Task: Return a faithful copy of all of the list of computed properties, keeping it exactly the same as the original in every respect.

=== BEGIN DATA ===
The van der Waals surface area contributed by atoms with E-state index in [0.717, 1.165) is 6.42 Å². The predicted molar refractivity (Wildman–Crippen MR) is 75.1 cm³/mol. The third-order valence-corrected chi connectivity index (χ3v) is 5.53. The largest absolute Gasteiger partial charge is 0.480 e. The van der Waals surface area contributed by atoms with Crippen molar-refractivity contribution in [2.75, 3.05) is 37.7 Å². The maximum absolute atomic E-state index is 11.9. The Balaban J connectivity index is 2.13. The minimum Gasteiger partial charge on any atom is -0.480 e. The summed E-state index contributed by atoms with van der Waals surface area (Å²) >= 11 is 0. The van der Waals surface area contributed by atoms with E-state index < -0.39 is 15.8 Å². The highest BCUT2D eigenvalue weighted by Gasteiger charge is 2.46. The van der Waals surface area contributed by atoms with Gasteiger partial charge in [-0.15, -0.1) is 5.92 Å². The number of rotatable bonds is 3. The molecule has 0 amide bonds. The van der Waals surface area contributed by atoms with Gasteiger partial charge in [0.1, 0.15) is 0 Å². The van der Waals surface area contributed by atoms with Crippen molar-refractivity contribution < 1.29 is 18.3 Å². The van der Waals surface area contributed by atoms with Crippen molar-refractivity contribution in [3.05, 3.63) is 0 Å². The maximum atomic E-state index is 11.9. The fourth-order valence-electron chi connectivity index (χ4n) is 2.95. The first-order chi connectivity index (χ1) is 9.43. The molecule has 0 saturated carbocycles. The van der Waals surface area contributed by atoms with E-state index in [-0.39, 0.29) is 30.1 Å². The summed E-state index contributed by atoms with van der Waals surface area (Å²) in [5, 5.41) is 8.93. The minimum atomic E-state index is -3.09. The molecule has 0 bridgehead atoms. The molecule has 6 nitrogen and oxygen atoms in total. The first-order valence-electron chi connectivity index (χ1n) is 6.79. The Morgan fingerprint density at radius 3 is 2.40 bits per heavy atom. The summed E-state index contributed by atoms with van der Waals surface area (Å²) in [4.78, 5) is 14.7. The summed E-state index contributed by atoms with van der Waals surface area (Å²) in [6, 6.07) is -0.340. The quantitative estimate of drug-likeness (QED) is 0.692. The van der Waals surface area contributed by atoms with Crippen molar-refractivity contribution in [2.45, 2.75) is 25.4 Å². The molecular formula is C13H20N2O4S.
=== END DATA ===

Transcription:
The van der Waals surface area contributed by atoms with E-state index in [0.717, 1.165) is 6.42 Å². The predicted molar refractivity (Wildman–Crippen MR) is 75.1 cm³/mol. The third-order valence-corrected chi connectivity index (χ3v) is 5.53. The largest absolute Gasteiger partial charge is 0.480 e. The van der Waals surface area contributed by atoms with Crippen molar-refractivity contribution in [2.75, 3.05) is 37.7 Å². The maximum absolute atomic E-state index is 11.9. The Balaban J connectivity index is 2.13. The minimum Gasteiger partial charge on any atom is -0.480 e. The summed E-state index contributed by atoms with van der Waals surface area (Å²) >= 11 is 0. The van der Waals surface area contributed by atoms with E-state index < -0.39 is 15.8 Å². The highest BCUT2D eigenvalue weighted by Gasteiger charge is 2.46. The van der Waals surface area contributed by atoms with Gasteiger partial charge in [-0.15, -0.1) is 5.92 Å². The number of rotatable bonds is 3. The molecule has 0 amide bonds. The van der Waals surface area contributed by atoms with Gasteiger partial charge in [0.1, 0.15) is 0 Å². The van der Waals surface area contributed by atoms with Crippen molar-refractivity contribution < 1.29 is 18.3 Å². The van der Waals surface area contributed by atoms with Crippen molar-refractivity contribution in [3.05, 3.63) is 0 Å². The maximum atomic E-state index is 11.9. The fourth-order valence-electron chi connectivity index (χ4n) is 2.95. The first-order chi connectivity index (χ1) is 9.43. The molecule has 0 saturated carbocycles. The van der Waals surface area contributed by atoms with E-state index in [-0.39, 0.29) is 30.1 Å². The summed E-state index contributed by atoms with van der Waals surface area (Å²) in [5, 5.41) is 8.93. The minimum atomic E-state index is -3.09. The molecule has 0 bridgehead atoms. The molecule has 6 nitrogen and oxygen atoms in total. The first-order valence-electron chi connectivity index (χ1n) is 6.79. The Morgan fingerprint density at radius 3 is 2.40 bits per heavy atom. The summed E-state index contributed by atoms with van der Waals surface area (Å²) in [4.78, 5) is 14.7. The summed E-state index contributed by atoms with van der Waals surface area (Å²) in [6, 6.07) is -0.340. The quantitative estimate of drug-likeness (QED) is 0.692. The van der Waals surface area contributed by atoms with Crippen molar-refractivity contribution in [2.45, 2.75) is 25.4 Å². The molecular formula is C13H20N2O4S.